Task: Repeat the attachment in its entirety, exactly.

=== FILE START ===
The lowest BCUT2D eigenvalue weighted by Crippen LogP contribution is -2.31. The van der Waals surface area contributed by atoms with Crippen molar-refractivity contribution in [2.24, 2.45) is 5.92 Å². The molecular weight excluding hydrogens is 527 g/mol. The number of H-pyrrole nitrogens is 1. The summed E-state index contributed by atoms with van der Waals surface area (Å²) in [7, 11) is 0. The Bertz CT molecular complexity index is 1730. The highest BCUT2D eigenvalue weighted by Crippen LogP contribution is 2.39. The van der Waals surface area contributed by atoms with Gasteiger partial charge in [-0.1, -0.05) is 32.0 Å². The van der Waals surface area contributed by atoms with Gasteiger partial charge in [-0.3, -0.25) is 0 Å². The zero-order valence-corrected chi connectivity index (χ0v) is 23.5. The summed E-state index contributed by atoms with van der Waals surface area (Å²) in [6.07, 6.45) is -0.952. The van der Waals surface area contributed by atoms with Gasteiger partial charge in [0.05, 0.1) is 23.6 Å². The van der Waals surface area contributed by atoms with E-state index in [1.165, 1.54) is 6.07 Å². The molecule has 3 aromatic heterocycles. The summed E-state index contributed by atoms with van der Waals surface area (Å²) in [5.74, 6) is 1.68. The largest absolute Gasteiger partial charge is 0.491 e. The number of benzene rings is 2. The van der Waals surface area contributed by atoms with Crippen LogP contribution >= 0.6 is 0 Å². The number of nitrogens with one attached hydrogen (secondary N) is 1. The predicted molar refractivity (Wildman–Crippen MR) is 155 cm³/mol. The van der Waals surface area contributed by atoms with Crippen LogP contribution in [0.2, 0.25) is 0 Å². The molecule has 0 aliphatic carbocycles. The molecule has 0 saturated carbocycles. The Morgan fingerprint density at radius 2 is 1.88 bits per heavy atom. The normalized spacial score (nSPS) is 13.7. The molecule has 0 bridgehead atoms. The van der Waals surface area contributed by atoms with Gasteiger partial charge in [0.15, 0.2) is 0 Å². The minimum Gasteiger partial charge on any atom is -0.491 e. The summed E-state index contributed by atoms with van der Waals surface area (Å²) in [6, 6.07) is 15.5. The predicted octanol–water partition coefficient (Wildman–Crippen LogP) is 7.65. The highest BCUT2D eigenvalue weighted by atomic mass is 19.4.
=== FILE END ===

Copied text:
The lowest BCUT2D eigenvalue weighted by Crippen LogP contribution is -2.31. The van der Waals surface area contributed by atoms with Crippen molar-refractivity contribution in [2.24, 2.45) is 5.92 Å². The molecular weight excluding hydrogens is 527 g/mol. The number of H-pyrrole nitrogens is 1. The summed E-state index contributed by atoms with van der Waals surface area (Å²) in [7, 11) is 0. The Bertz CT molecular complexity index is 1730. The highest BCUT2D eigenvalue weighted by Crippen LogP contribution is 2.39. The van der Waals surface area contributed by atoms with Gasteiger partial charge in [-0.1, -0.05) is 32.0 Å². The van der Waals surface area contributed by atoms with Gasteiger partial charge in [-0.3, -0.25) is 0 Å². The zero-order valence-corrected chi connectivity index (χ0v) is 23.5. The summed E-state index contributed by atoms with van der Waals surface area (Å²) in [6.07, 6.45) is -0.952. The van der Waals surface area contributed by atoms with Gasteiger partial charge in [0.05, 0.1) is 23.6 Å². The van der Waals surface area contributed by atoms with E-state index in [1.165, 1.54) is 6.07 Å². The molecule has 3 aromatic heterocycles. The summed E-state index contributed by atoms with van der Waals surface area (Å²) in [5.74, 6) is 1.68. The largest absolute Gasteiger partial charge is 0.491 e. The number of benzene rings is 2. The van der Waals surface area contributed by atoms with Crippen LogP contribution >= 0.6 is 0 Å². The number of nitrogens with one attached hydrogen (secondary N) is 1. The predicted molar refractivity (Wildman–Crippen MR) is 155 cm³/mol. The van der Waals surface area contributed by atoms with Crippen LogP contribution in [0.2, 0.25) is 0 Å². The molecule has 0 aliphatic carbocycles. The molecule has 0 saturated carbocycles. The Morgan fingerprint density at radius 2 is 1.88 bits per heavy atom. The normalized spacial score (nSPS) is 13.7. The molecule has 0 bridgehead atoms. The van der Waals surface area contributed by atoms with Gasteiger partial charge in [0.15, 0.2) is 0 Å². The minimum Gasteiger partial charge on any atom is -0.491 e. The summed E-state index contributed by atoms with van der Waals surface area (Å²) in [6, 6.07) is 15.5. The predicted octanol–water partition coefficient (Wildman–Crippen LogP) is 7.65. The highest BCUT2D eigenvalue weighted by atomic mass is 19.4.